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J Diabetes Complications. 2015 May-Jun;29(4):572-7. doi: 10.1016/j.jdiacomp.2015.01.012. Epub 2015 Feb 7.

Understanding the sources of diabetes distress in adults with type 1 diabetes.

Author information

1
Department of Family & Community Medicine, UCSF, San Francisco, California. Electronic address: fisherl@fcm.ucsf.edu.
2
Behavioral Diabetes Institute, San Diego, California.
3
Department of Family & Community Medicine, UCSF, San Francisco, California.
4
Department of Medicine, UCSF, San Francisco, California.
5
Charles H. Best Diabetes Centre, Ontario, Canada.
6
University of Southern California, Los Angeles, California.
7
Oregon Research Institute, Eugene, Oregon.

Abstract

AIMS:

To identify the unique sources of diabetes distress (DD) for adults with type 1 diabetes (T1D).

METHODS:

Sources of DD were developed from qualitative interviews with 25 T1D adults and 10 diabetes health care providers. Survey items were then developed and analyzed using both exploratory (EFA) and confirmatory CFA) analyses on two patient samples. Construct validity was assessed by correlations with depressive symptoms (PHQ8), complications, HbA1C, BMI, and hypoglycemia worry scale (HWS). Scale cut-points were created using multiple regression.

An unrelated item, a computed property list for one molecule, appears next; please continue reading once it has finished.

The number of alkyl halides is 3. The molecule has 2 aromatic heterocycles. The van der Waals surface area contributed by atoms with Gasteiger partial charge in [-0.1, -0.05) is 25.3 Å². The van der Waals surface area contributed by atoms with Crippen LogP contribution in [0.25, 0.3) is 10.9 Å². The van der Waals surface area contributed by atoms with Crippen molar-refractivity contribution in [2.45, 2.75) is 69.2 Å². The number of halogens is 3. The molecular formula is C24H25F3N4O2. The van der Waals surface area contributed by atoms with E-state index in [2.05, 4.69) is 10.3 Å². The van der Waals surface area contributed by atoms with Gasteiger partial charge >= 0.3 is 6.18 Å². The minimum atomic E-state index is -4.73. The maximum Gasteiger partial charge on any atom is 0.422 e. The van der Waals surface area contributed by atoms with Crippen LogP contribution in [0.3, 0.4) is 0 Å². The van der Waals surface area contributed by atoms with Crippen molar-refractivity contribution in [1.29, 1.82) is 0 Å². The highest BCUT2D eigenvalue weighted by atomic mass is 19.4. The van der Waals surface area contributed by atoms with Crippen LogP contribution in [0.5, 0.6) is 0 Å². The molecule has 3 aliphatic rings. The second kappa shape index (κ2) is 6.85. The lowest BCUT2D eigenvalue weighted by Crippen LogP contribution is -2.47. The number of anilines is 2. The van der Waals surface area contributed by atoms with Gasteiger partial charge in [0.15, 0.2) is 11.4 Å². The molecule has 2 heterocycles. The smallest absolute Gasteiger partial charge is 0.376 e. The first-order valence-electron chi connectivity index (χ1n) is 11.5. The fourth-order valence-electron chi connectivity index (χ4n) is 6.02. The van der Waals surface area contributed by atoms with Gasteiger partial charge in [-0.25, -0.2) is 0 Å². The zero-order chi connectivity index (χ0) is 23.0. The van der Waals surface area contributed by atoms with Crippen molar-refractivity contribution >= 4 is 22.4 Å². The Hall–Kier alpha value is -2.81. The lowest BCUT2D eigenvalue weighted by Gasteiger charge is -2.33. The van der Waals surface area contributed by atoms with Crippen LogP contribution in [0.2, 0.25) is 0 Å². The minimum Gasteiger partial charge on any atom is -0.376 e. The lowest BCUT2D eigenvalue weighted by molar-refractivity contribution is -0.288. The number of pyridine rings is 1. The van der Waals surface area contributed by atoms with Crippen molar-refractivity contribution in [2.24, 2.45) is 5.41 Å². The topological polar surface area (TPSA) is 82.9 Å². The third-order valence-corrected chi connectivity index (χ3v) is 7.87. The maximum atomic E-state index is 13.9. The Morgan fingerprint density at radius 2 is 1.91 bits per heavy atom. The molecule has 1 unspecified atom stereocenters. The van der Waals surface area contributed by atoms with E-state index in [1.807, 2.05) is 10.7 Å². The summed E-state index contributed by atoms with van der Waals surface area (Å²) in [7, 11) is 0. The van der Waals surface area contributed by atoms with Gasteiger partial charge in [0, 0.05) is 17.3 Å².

RESULTS:

An EFA with 305 U.S. participants yielded 7 coherent, reliable sources of distress that were replicated by a CFA with 109 Canadian participants: Powerlessness, Negative Social Perceptions, Physician Distress, Friend/Family Distress, Hypoglycemia Distress, Management Distress, Eating Distress. Prevalence of DD was high with 41.6% reporting at least moderate DD. Higher DD was reported for women, those with complications, poor glycemic control, younger age, without a partner, and non-White patients.

CONCLUSIONS:

We identified a profile of seven major sources of DD among T1D using a newly developed assessment instrument. The prevalence of DD is high and is related to glycemic control and several patient demographic and disease-related patient characteristics, arguing for a need to address DD in clinical care.

KEYWORDS:

Assessing distress; Diabetes distress; Distress profile; Type 1 diabetes; Types of distress

PMID:
25765489
PMCID:
PMC4414881
DOI:
10.1016/j.jdiacomp.2015.01.012
[Indexed for MEDLINE]
Free PMC Article

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